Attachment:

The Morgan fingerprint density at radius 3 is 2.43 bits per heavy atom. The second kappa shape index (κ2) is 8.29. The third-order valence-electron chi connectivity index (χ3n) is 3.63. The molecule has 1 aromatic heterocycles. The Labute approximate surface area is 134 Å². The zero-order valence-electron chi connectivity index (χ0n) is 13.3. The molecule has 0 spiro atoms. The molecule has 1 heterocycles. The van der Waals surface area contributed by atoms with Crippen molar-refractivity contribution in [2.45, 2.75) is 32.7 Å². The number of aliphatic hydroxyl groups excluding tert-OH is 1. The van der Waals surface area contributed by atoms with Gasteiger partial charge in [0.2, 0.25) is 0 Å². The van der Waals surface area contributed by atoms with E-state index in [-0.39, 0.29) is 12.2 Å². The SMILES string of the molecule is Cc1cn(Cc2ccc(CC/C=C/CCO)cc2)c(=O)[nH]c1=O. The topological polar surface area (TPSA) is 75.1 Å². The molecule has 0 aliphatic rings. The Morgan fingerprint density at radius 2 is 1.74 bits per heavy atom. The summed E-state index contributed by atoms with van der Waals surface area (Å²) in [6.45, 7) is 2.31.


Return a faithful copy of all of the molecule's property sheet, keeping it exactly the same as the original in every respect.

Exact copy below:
The Morgan fingerprint density at radius 3 is 2.43 bits per heavy atom. The second kappa shape index (κ2) is 8.29. The third-order valence-electron chi connectivity index (χ3n) is 3.63. The molecule has 1 aromatic heterocycles. The Labute approximate surface area is 134 Å². The zero-order valence-electron chi connectivity index (χ0n) is 13.3. The molecule has 0 spiro atoms. The molecule has 1 heterocycles. The van der Waals surface area contributed by atoms with Crippen molar-refractivity contribution in [2.45, 2.75) is 32.7 Å². The number of aliphatic hydroxyl groups excluding tert-OH is 1. The van der Waals surface area contributed by atoms with Gasteiger partial charge in [0.2, 0.25) is 0 Å². The van der Waals surface area contributed by atoms with E-state index in [-0.39, 0.29) is 12.2 Å². The SMILES string of the molecule is Cc1cn(Cc2ccc(CC/C=C/CCO)cc2)c(=O)[nH]c1=O. The topological polar surface area (TPSA) is 75.1 Å². The molecule has 0 aliphatic rings. The Morgan fingerprint density at radius 2 is 1.74 bits per heavy atom. The summed E-state index contributed by atoms with van der Waals surface area (Å²) in [6.45, 7) is 2.31.